The Fathers, who had not yet been able to establish good relations with the notables, mistakenly attributed the decision to attack the mission to these representatives of the Court. Such was the hostility between the notables and Bakiga that if the notables had proposed an attack, the Bakiga would probably have abstained. The Bakiga even took advantage of the general unrest following the attack to kill several envoys sent by the Court to the area. Once the attack had been launched, however, the notables encouraged the Bakiga to rid the area of the Fathers if they could. While pretending to help, the representatives of the Court did their best to handicap the Fathers in the struggle: the guides whom they provided misled the Fathers’ raiding parties; the warriors who were supposed to be helping in an attack disappeared quietly over the nearest hill. The notables, like those in central Rwanda, harassed messengers traveling between missions. They stripped one unfortunate of his European-style clothes, symbol of his allegiance to the Fathers, and sent him naked on his way.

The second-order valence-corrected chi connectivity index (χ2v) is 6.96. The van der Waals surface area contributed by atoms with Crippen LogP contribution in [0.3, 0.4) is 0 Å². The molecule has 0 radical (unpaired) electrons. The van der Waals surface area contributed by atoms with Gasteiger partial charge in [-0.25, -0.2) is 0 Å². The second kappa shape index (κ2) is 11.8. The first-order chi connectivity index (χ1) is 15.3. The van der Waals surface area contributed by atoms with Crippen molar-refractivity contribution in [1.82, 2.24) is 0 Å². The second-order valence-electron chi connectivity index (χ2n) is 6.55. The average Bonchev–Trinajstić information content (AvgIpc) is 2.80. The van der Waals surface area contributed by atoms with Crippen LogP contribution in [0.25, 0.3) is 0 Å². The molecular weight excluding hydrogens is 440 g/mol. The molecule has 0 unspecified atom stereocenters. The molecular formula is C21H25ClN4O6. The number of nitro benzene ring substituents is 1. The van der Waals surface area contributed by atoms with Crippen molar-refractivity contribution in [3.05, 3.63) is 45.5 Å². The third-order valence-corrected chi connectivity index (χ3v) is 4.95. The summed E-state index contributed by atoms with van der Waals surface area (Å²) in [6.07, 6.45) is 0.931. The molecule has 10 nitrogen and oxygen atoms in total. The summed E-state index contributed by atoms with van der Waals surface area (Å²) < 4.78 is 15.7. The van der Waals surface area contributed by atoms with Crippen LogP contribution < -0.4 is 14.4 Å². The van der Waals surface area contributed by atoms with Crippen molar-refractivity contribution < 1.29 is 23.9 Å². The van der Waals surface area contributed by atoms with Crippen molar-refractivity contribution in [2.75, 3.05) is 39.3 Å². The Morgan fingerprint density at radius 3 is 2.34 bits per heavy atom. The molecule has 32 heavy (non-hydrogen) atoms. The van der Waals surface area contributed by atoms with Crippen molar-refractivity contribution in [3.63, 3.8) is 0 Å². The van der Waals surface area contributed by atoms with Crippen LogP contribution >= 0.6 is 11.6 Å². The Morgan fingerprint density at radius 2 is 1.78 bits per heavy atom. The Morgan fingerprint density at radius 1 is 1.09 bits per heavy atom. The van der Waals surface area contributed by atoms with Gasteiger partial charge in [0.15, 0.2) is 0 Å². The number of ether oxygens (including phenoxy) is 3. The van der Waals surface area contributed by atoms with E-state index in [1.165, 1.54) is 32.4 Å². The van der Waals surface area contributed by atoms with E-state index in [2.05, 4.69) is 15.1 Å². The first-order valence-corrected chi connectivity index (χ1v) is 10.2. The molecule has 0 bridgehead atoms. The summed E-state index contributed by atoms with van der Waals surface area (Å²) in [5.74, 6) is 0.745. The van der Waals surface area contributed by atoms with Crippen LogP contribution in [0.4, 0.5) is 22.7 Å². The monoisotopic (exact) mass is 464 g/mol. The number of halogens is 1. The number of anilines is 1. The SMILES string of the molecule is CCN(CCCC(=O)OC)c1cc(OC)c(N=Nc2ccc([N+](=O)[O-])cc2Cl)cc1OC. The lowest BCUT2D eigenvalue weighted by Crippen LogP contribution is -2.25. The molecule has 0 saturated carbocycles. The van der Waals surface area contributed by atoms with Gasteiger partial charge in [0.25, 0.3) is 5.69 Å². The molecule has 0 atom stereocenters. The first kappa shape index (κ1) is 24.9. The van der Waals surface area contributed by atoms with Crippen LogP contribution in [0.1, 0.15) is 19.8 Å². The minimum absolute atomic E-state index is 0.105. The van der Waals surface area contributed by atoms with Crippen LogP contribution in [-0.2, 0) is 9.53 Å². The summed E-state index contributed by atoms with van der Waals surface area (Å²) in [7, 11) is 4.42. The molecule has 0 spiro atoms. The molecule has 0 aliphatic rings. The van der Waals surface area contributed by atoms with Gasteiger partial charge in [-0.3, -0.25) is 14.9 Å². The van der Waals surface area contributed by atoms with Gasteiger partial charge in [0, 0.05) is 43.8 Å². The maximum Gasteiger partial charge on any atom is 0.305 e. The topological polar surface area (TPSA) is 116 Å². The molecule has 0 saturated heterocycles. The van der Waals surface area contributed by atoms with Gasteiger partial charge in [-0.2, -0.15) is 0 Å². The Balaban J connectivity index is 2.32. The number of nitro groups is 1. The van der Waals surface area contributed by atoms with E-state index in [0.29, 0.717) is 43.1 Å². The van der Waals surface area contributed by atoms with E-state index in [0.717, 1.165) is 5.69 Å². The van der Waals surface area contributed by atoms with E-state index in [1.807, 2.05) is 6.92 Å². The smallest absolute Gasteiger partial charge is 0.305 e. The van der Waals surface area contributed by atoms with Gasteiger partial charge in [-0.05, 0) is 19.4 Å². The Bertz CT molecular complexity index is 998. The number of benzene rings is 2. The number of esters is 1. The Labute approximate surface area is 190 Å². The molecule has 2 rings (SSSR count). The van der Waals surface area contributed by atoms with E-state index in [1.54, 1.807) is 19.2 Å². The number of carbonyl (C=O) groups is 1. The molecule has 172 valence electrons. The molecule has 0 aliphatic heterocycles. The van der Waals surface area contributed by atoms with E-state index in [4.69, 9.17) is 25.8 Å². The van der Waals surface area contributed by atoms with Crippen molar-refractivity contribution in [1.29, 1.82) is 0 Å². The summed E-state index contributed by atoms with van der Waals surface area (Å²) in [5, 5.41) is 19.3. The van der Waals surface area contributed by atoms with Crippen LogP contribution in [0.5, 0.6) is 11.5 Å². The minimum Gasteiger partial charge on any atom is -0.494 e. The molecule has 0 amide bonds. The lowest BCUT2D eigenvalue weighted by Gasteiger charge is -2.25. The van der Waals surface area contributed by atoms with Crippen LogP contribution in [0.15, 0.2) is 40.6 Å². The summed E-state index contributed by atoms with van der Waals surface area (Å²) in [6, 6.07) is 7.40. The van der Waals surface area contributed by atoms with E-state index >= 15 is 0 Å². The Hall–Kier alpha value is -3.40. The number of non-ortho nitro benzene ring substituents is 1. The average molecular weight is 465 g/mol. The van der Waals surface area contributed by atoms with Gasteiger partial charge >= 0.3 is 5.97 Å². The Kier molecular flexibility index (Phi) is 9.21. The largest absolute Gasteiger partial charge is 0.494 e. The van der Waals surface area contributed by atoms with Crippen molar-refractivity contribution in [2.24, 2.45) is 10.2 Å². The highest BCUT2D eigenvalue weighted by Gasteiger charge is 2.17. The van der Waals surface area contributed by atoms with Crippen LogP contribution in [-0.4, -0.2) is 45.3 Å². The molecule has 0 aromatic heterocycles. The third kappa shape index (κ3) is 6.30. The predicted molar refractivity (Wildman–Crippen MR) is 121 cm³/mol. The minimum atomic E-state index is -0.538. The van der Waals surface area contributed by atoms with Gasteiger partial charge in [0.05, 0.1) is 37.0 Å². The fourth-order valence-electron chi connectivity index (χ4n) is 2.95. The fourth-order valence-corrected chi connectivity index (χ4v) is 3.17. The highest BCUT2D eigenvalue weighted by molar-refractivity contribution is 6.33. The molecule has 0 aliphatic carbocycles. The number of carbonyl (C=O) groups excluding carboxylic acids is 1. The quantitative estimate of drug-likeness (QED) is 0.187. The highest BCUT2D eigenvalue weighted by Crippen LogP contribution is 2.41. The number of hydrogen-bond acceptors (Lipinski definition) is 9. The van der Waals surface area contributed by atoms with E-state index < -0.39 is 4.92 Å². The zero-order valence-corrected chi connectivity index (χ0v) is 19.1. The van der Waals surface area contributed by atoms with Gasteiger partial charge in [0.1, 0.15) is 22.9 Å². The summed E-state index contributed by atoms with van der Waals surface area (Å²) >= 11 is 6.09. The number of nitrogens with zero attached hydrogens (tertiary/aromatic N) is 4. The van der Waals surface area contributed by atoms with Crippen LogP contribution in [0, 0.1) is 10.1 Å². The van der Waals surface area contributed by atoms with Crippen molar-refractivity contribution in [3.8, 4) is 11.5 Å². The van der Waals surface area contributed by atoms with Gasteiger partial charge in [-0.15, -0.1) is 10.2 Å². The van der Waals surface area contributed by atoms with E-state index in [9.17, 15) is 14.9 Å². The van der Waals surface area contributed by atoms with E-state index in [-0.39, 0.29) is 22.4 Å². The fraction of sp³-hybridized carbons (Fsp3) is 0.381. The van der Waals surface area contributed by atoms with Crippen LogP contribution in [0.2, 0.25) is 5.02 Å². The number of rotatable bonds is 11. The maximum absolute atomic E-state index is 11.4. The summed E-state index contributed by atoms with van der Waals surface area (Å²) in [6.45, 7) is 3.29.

https://uk.amateka.net/wp-content/uploads/2022/11/thecolon.jpghttps://uk.amateka.net/wp-content/uploads/2022/11/thecolon-150x150.jpgBarataHistory of kingsSocial & cultureDuring the months when the Court was beginning its attacks on clients of the Europeans in central Rwanda, Fathers at the northern mission of Rwaza had been experiencing growing difficulties with their 'Bakiga' neighbors (The people of these regions did not always accept the Hutu-Tutsi social parameters of the...AMATEKA